Generally a nice "Tan" colour in the rpm range you are testing,
is what you are looking for. Lamb Chops are tastier though.
- See this very good site
http://www.nightrider.com/biketech/spkplghnbook.htm for a guide to Reading
Plugs and Plugs in general.
- See the
Exhaust Rejetting Spreadsheet for additional performance-related Spark
For Plug Reads (Colours, Descriptions)
- Reading Plugs. I have an old see through plug thing that lets you
see the combustion colour. Useful on Urals, but I can't be bothered on the
F (put petrol in & ride & don't worry). The plug thing is called a
colour tune. David Angel at F2 motorcycles in the UK is the source.
Andy Leeds UK #982
Misc Spark Plug Questions
Will an extended tip plug cause ill/harm to my GS?
I posted the 2-part spark plug question, and I have since gone to the
store and purchased a Standard Projected Tip--NGK DP8EA-9. You guys are
sure my bike is not going to suffer any ill harm in using this plug? I
know (or read) in the FAQs that it works well. Can you give me a few
additional words of faith? billmallin #1629
- If Jesus rode an F650GS, he would run one of those plugs.
Projected tip plugs are Kosher.
Projected tip plugs do NOT need to be circumcised.
Projected tip plugs are OK to install on Fridays.
If you DON'T install a projected tip plug, you WILL NOT get into
(Out of curiousity... just how many people are required to personally tell
you it is ok before you'll believe it?) Flash 412 (CO)
What gap should I use on an extended tip plug?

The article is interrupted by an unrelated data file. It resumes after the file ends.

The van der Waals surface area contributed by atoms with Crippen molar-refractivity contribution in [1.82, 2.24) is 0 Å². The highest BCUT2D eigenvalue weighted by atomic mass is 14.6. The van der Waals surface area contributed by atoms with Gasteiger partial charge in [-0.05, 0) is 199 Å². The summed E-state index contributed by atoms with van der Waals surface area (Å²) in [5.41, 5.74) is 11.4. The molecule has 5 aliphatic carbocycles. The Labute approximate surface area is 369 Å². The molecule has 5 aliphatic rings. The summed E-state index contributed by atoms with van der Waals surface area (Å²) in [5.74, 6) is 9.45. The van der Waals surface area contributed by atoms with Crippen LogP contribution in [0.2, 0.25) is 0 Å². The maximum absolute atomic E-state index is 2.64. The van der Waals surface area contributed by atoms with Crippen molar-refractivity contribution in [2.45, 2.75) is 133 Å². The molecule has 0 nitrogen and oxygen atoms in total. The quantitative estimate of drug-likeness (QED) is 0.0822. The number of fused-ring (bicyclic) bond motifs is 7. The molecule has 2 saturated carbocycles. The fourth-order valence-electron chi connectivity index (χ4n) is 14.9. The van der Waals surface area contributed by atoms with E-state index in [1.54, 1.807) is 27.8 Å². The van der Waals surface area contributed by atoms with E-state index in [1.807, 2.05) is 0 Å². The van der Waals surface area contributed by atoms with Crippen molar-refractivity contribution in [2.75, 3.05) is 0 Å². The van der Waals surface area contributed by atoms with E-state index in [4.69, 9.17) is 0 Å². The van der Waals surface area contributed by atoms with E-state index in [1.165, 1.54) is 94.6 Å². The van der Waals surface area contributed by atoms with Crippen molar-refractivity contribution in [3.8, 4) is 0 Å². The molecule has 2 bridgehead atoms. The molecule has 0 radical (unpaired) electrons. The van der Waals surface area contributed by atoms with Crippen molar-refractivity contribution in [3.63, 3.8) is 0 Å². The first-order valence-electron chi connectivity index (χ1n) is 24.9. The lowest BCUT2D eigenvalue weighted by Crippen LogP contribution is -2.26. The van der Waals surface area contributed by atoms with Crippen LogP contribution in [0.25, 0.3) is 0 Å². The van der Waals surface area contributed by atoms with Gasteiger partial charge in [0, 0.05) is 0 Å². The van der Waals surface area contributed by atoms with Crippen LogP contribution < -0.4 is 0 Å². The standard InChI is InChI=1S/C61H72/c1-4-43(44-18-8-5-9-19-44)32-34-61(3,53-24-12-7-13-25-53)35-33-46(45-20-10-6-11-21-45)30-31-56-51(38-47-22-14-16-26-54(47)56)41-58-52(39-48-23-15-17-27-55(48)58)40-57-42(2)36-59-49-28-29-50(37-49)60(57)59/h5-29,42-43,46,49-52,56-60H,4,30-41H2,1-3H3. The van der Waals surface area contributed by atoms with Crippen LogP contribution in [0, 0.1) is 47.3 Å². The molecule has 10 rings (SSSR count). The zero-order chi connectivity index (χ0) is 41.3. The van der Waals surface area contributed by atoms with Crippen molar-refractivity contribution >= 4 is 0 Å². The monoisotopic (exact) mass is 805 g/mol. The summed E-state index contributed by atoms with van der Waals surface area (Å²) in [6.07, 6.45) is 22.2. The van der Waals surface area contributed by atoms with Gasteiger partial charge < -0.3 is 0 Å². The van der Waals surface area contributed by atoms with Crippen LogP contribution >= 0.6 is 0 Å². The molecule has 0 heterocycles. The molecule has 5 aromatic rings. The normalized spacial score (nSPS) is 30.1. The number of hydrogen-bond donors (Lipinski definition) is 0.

Also, the gap. I read in the FAQs that they come pre-gapped, but (since
I am an engineer) can you tell me what the gap should be for this
extended-tip plug? billmallin #1629
- I put one in about 12,000 miles ago. It's been fine and reduces or
eliminates the roughness through 3,500->4,000rpm. I recommend an iridium
projected plug though, it works better than the standard projected plug.
Set the gap to about what the manual says for the bike (IIRC, 0.6-0.7mm),
they come pre-gapped to around 0.9. Mr. Precision
- I didn't even check the gap out of the box. FWIW, I heard the
largest gap you can run without misfire or flashover is the best for
combustion. I do not know if it's true. The racers seem to want to do it
that way. Jetdoc, #1546
- I just use the gap out of the box like the rest of you, but the
regular extended tip, not the iridium one.
What gap should I use on a Iridium plug?
Hello everybody! I was reading thru the FAQ's and have decided that I
will replace my spark plug (I am close to 6K miles) with an iridium plug.
Based on the specs. I see that the factory gap is .6 and that the Denso
iridium gap is set at .32 > Is this the wrong plug?? Which one should I
- I took my iridium plug from the box, gave it a good look... and